USA Swimming was hit with yet another allegation of sexual assault this past week.
On Wednesday, news emerged that 28-year-old Jancy Thompson had filed a lawsuit alleging that her former coach committed a number of offenses against her, including unlawful sexual touching, molestation and sexual abuse starting when she was 15. The harassment, according to Thompson, lasted over five years. USA Swimming is named as a defendent in the lawsuit, as was coach Norm Havercroft.
"I am here today in hopes that USA Swimming will retain new leadership and clean up its program — get rid of abusive swim coaches and create a safe environment for young swimmers," she said in a public statement.
Including the Thompson case, there are currently five pending lawsuits against USA Swimming. All said cases, aside from one, involve coaches and athletes entangled in some form of harassment accusations. Thus far, only one Olympian has stepped forward to make any claims regarding the accusations. Deena Deardurff Schmidt, a 1972 Olympic medley champion, said in a March news conference that in the 1960s her coach repeatedly molested her.
Despite the lack of Olympic swimmers coming forward, the U.S. organizations that govern Olympic swimming are keeping a watchful eye on the problem.
"What's happened recently has sensitized people to the fact that they may have issues in their own sport that they didn't know or didn't think about in the past," says Scott Blackmun, chief executive officer of the U.S. Olympic Committee.
Swimming is not the only Olympic sport to be under such scrutiny for harassment charges. Last May, Steven Infante was found guilty of child rape and molestation against underage female athletes. Infante harassed underage female gymnasts in Connecticut and Massachusetts beginning in the early 1990s. USA Gymnastics pulled Infante’s membership in 1998.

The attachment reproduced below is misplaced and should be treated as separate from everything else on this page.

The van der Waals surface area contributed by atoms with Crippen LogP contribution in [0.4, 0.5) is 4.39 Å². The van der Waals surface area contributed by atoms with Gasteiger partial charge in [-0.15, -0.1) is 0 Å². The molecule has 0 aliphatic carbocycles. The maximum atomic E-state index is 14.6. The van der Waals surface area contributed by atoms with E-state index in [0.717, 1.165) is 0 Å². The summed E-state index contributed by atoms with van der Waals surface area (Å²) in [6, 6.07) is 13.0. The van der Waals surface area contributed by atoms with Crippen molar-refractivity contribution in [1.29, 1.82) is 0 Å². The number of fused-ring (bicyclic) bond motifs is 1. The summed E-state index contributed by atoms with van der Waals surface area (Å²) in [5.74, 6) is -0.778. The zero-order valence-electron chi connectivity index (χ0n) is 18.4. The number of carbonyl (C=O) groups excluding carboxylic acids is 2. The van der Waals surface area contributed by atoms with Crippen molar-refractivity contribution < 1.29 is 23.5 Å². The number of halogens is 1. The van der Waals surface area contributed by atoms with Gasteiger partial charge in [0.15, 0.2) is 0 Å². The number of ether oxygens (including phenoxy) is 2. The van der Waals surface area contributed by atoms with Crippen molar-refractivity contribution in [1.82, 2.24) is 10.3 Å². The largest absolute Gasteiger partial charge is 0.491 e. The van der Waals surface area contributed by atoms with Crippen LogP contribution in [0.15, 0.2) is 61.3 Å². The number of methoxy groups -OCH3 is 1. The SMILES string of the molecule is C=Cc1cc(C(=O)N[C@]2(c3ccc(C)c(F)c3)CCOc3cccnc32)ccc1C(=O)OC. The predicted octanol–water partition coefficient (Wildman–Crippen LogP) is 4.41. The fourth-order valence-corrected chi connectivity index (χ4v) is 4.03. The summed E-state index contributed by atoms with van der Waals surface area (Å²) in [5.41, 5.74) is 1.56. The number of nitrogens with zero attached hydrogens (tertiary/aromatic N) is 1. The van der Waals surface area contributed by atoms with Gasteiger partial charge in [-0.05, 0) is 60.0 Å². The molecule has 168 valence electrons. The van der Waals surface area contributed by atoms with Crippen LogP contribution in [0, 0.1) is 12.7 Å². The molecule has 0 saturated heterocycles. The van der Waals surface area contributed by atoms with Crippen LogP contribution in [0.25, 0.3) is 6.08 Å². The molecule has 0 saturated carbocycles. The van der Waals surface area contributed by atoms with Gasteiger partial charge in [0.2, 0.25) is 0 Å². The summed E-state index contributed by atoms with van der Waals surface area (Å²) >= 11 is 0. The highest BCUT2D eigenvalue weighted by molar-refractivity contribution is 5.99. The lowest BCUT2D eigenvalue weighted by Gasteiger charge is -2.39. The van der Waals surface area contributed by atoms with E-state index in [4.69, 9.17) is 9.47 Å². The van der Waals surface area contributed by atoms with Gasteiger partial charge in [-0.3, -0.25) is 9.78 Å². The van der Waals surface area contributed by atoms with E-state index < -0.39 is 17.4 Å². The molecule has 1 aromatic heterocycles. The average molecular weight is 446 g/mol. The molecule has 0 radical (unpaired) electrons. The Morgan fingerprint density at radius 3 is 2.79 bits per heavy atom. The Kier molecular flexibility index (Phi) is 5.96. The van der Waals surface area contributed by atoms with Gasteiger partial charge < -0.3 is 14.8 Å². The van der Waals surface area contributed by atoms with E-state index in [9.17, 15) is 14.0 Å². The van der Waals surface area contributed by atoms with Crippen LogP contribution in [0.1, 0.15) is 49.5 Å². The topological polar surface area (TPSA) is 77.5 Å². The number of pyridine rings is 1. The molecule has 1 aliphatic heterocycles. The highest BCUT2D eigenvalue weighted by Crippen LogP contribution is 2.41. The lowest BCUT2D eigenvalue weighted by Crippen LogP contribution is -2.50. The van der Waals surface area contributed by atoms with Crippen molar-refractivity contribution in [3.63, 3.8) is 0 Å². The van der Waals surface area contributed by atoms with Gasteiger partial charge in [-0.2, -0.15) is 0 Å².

Robert Allard, Thompson's lawyer, had this to say: “It’s beyond shocking that an organization such as USA Swimming, the umbrella organization for swim clubs across the country with more than 300,000 members, did not have better protection, reporting or response procedures in place before this.
"It's mind boggling to me. The more I look into this, the more appalled I am that little, if anything, has been done to protect children."
Chuck Wielgus, the USA Swimming executive director, said the organization had a code of conduct for all members that "expressly prohibits physical or sexual abuse," since the early 1990s. Further, he said USA Swimming was one of the first Olympic sports to institute a governing body to screen coaches, starting in 2006.
With all of the allegations made over the years, USA Swimming has made a conscious effort to work with the Child Welfare League of America (CWLA) to build stronger policies and protective measures for the youngsters involved.
"What they had in place was, in 20/20 hindsight, not adequate," says Linda Spears, CWLA vice president of policy and public affairs. "But I don't think it was uncommon."
Issues relating to harassment of children in these type of instances appear to be becoming more prevalent in recent years. Tougher practices -- designed to watch how coaches and managers conduct themselves -- is a good start. However, is there really any way to stop these types of incidents from occurring?